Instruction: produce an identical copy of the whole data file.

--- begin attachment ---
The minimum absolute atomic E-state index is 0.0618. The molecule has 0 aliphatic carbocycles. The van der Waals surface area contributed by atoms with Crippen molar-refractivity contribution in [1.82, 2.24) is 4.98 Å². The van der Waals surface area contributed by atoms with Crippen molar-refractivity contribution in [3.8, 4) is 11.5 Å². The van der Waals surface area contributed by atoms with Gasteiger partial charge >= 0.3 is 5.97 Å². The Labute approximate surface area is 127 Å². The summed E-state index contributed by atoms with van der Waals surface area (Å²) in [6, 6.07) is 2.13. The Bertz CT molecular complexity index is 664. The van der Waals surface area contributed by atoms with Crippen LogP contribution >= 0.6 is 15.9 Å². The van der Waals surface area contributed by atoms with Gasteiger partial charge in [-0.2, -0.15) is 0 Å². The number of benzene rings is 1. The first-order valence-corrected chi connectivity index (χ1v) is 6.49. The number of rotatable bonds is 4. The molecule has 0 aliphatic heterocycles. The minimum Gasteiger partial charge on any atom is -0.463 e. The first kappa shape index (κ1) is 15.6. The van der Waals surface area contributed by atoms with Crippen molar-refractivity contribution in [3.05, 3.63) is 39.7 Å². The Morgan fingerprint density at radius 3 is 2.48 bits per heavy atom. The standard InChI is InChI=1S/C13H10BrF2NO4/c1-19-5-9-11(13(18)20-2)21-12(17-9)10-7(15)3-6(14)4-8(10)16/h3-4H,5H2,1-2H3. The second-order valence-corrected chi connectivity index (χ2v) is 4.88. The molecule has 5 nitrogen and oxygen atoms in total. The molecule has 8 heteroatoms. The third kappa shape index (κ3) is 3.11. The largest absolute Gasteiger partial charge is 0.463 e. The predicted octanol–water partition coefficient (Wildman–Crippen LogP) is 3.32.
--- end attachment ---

The minimum absolute atomic E-state index is 0.0618. The molecule has 0 aliphatic carbocycles. The van der Waals surface area contributed by atoms with Crippen molar-refractivity contribution in [1.82, 2.24) is 4.98 Å². The van der Waals surface area contributed by atoms with Crippen molar-refractivity contribution in [3.8, 4) is 11.5 Å². The van der Waals surface area contributed by atoms with Gasteiger partial charge >= 0.3 is 5.97 Å². The Labute approximate surface area is 127 Å². The summed E-state index contributed by atoms with van der Waals surface area (Å²) in [6, 6.07) is 2.13. The Bertz CT molecular complexity index is 664. The van der Waals surface area contributed by atoms with Crippen LogP contribution >= 0.6 is 15.9 Å². The van der Waals surface area contributed by atoms with Gasteiger partial charge in [-0.2, -0.15) is 0 Å². The number of benzene rings is 1. The first-order valence-corrected chi connectivity index (χ1v) is 6.49. The number of rotatable bonds is 4. The molecule has 0 aliphatic heterocycles. The minimum Gasteiger partial charge on any atom is -0.463 e. The first kappa shape index (κ1) is 15.6. The van der Waals surface area contributed by atoms with Crippen molar-refractivity contribution in [3.05, 3.63) is 39.7 Å². The Morgan fingerprint density at radius 3 is 2.48 bits per heavy atom. The standard InChI is InChI=1S/C13H10BrF2NO4/c1-19-5-9-11(13(18)20-2)21-12(17-9)10-7(15)3-6(14)4-8(10)16/h3-4H,5H2,1-2H3. The second-order valence-corrected chi connectivity index (χ2v) is 4.88. The molecule has 5 nitrogen and oxygen atoms in total. The molecule has 8 heteroatoms. The third kappa shape index (κ3) is 3.11. The largest absolute Gasteiger partial charge is 0.463 e. The predicted octanol–water partition coefficient (Wildman–Crippen LogP) is 3.32.